A modificated version of experimental scheme "double step" was used to study the decision- making process in saccade programming. Two short visual stimuli were presented sequentially in opposite hemifields (scheme pulse overshoot). The “pattern” of response (double saccade or single saccade at the second target) and latency of the first saccade depended on the duration of the first stimulus (150 or 50 ms). Positive ERP components were revealed within the interval 100 - 120 ms before the saccade onset by using the method of selective EEG averaging. These potentials can be considered as markers of the decision-making process. The parameters and topography of these components indicate involvement of the frontal-parietal neural network of saccadic control and frontal-parietal-and medial-thalamic activation systems of selective attention at the stage of decision-making process.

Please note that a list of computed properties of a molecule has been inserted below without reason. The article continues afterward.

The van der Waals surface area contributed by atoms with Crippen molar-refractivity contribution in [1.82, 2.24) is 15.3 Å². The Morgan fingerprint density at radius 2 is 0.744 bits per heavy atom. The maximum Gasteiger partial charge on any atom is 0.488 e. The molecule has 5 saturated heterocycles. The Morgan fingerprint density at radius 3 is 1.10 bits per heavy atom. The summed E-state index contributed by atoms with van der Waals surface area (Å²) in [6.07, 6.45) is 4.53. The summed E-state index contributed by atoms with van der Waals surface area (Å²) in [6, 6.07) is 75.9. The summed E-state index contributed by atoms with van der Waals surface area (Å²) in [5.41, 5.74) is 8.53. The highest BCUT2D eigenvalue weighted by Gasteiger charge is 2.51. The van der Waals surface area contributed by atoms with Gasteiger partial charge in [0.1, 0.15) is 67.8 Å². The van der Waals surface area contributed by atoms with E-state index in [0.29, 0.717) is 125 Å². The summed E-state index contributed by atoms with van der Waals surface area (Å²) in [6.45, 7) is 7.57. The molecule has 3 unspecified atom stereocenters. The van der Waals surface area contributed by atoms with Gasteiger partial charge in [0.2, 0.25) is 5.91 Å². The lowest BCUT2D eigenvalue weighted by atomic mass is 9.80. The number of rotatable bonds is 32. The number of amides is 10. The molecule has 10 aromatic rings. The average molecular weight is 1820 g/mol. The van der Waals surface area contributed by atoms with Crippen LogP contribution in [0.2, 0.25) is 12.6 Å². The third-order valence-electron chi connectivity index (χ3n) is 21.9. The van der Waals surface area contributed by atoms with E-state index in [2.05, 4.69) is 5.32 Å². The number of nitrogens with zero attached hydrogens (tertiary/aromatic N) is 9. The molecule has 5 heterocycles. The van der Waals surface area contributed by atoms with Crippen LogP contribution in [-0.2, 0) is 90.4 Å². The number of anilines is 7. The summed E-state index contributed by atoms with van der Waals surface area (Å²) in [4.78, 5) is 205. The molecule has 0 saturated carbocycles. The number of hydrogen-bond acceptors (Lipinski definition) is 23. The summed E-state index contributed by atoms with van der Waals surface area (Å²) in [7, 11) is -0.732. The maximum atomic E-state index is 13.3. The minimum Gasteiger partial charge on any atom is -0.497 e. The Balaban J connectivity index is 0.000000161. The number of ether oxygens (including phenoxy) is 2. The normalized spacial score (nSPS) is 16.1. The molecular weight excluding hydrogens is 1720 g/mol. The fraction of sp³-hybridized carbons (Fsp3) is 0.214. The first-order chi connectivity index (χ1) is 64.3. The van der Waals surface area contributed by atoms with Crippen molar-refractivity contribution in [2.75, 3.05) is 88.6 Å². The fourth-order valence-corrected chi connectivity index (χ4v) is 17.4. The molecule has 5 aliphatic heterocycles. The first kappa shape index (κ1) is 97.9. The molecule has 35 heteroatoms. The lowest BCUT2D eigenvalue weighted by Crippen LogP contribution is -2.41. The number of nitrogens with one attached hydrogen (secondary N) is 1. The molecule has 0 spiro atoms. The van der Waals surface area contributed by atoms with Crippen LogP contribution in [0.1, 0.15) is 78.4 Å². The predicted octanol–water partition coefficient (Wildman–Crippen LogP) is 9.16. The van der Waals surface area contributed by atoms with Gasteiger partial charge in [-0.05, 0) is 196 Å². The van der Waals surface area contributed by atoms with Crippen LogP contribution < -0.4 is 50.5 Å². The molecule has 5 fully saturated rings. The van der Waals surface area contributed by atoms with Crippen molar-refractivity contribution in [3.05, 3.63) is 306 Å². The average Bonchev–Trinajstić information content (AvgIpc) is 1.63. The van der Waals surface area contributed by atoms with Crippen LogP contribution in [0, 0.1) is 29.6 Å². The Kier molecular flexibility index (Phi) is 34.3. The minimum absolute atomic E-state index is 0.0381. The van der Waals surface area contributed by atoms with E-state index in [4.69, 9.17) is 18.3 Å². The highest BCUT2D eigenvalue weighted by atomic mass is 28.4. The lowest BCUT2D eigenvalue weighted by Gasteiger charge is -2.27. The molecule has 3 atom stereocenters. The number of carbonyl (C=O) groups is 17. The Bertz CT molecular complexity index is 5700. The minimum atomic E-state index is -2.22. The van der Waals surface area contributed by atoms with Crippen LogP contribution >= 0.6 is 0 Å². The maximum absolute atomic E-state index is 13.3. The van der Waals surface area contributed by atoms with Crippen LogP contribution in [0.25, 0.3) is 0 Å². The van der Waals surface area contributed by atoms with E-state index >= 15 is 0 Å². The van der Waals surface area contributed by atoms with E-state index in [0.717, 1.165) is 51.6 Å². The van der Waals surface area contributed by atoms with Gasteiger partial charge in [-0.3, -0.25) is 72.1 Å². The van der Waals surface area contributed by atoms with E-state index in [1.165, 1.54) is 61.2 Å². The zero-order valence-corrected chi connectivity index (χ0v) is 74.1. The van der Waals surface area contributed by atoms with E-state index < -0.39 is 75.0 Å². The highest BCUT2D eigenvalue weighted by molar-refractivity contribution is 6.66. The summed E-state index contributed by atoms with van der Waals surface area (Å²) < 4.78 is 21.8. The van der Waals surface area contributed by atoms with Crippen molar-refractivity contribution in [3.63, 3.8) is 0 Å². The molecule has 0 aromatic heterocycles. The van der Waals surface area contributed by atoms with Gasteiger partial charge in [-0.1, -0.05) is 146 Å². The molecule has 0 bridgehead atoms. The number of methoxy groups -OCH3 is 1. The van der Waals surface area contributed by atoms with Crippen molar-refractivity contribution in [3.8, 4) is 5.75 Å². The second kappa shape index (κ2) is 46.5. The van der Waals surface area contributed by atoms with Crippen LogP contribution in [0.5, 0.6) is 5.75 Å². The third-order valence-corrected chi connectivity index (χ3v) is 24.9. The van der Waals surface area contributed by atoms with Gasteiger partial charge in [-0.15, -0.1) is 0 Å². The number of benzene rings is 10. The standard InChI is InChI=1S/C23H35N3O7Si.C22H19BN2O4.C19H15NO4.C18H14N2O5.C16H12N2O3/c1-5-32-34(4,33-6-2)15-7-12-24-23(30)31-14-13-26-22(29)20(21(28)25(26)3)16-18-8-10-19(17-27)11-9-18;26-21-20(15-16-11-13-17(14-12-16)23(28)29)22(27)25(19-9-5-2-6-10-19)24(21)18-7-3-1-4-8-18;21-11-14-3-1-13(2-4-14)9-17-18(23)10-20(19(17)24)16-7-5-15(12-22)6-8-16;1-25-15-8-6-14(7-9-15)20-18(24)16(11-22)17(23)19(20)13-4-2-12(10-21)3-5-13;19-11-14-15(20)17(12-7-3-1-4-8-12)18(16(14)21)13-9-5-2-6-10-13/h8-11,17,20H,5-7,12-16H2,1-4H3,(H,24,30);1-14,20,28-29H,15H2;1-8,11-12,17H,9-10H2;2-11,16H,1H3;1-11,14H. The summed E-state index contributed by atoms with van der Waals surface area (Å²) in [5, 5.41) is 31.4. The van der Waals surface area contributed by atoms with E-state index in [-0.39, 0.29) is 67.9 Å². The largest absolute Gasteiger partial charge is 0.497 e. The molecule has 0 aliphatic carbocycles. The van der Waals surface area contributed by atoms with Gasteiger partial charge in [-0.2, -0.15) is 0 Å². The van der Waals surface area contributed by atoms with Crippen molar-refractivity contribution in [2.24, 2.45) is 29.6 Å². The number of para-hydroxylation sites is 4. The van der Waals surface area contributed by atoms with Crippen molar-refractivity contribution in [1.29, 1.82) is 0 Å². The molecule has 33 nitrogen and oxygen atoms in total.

Few studies have examined to what extent commonly held stereotypes reflect real intergroup differences in motivational goals. Taking a values perspective (Schwartz et al., 2012), the study examines value preferences among Jews and Russians in Russia, to assess the extent to which commonly held stereotypes reflect values of group members. Results showed that Jews reported substantially higher levels of universalism‐tolerance, benevolence (both caring and dependability), and tradition values, and lower levels of power (both dominance and resources), and universalism‐nature values, than Russians. Results indicated that the widespread Jewish stereotypes of power, achievement, and rootlessness/cosmopolitanism are ungrounded, while the stereotypes of liberalism and particularism are upheld by the reported differences in the value preferences between Jews and the majority population in Russia. The present study underscores the importance of value comparisons between ethnic minority and majority groups for understanding their motivational goals and thus fighting prejudices and discrimination.